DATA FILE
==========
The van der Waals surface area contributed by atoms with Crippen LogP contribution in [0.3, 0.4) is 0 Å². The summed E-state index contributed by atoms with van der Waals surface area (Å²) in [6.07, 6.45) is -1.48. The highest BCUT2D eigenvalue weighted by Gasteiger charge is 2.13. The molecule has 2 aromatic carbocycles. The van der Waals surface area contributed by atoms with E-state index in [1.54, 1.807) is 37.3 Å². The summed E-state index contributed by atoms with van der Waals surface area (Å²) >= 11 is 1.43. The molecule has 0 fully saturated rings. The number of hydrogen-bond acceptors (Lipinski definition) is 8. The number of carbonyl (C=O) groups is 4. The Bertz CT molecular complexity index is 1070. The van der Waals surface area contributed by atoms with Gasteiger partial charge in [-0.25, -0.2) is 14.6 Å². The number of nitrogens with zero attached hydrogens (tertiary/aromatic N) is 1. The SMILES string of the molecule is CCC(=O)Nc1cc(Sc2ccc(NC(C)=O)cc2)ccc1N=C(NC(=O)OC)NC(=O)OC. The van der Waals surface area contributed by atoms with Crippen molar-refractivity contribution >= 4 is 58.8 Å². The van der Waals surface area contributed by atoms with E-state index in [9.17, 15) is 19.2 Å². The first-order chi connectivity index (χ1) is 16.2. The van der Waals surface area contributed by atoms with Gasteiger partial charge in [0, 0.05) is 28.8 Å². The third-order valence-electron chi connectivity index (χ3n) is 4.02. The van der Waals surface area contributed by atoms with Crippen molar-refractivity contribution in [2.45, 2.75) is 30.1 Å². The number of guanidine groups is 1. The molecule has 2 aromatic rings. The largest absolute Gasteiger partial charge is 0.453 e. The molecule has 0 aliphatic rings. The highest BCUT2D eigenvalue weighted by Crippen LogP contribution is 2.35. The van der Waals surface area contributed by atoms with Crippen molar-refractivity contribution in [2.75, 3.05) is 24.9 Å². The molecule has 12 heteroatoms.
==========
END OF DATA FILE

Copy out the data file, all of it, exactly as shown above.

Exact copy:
The van der Waals surface area contributed by atoms with Crippen LogP contribution in [0.3, 0.4) is 0 Å². The summed E-state index contributed by atoms with van der Waals surface area (Å²) in [6.07, 6.45) is -1.48. The highest BCUT2D eigenvalue weighted by Gasteiger charge is 2.13. The molecule has 2 aromatic carbocycles. The van der Waals surface area contributed by atoms with E-state index in [1.54, 1.807) is 37.3 Å². The summed E-state index contributed by atoms with van der Waals surface area (Å²) >= 11 is 1.43. The molecule has 0 fully saturated rings. The number of hydrogen-bond acceptors (Lipinski definition) is 8. The number of carbonyl (C=O) groups is 4. The Bertz CT molecular complexity index is 1070. The van der Waals surface area contributed by atoms with Gasteiger partial charge in [-0.25, -0.2) is 14.6 Å². The number of nitrogens with zero attached hydrogens (tertiary/aromatic N) is 1. The SMILES string of the molecule is CCC(=O)Nc1cc(Sc2ccc(NC(C)=O)cc2)ccc1N=C(NC(=O)OC)NC(=O)OC. The van der Waals surface area contributed by atoms with Crippen molar-refractivity contribution >= 4 is 58.8 Å². The van der Waals surface area contributed by atoms with E-state index in [9.17, 15) is 19.2 Å². The first-order chi connectivity index (χ1) is 16.2. The van der Waals surface area contributed by atoms with Gasteiger partial charge in [0, 0.05) is 28.8 Å². The third-order valence-electron chi connectivity index (χ3n) is 4.02. The van der Waals surface area contributed by atoms with Crippen molar-refractivity contribution in [2.45, 2.75) is 30.1 Å². The number of guanidine groups is 1. The molecule has 2 aromatic rings. The largest absolute Gasteiger partial charge is 0.453 e. The molecule has 0 aliphatic rings. The highest BCUT2D eigenvalue weighted by Crippen LogP contribution is 2.35. The van der Waals surface area contributed by atoms with Crippen molar-refractivity contribution in [2.75, 3.05) is 24.9 Å². The molecule has 12 heteroatoms.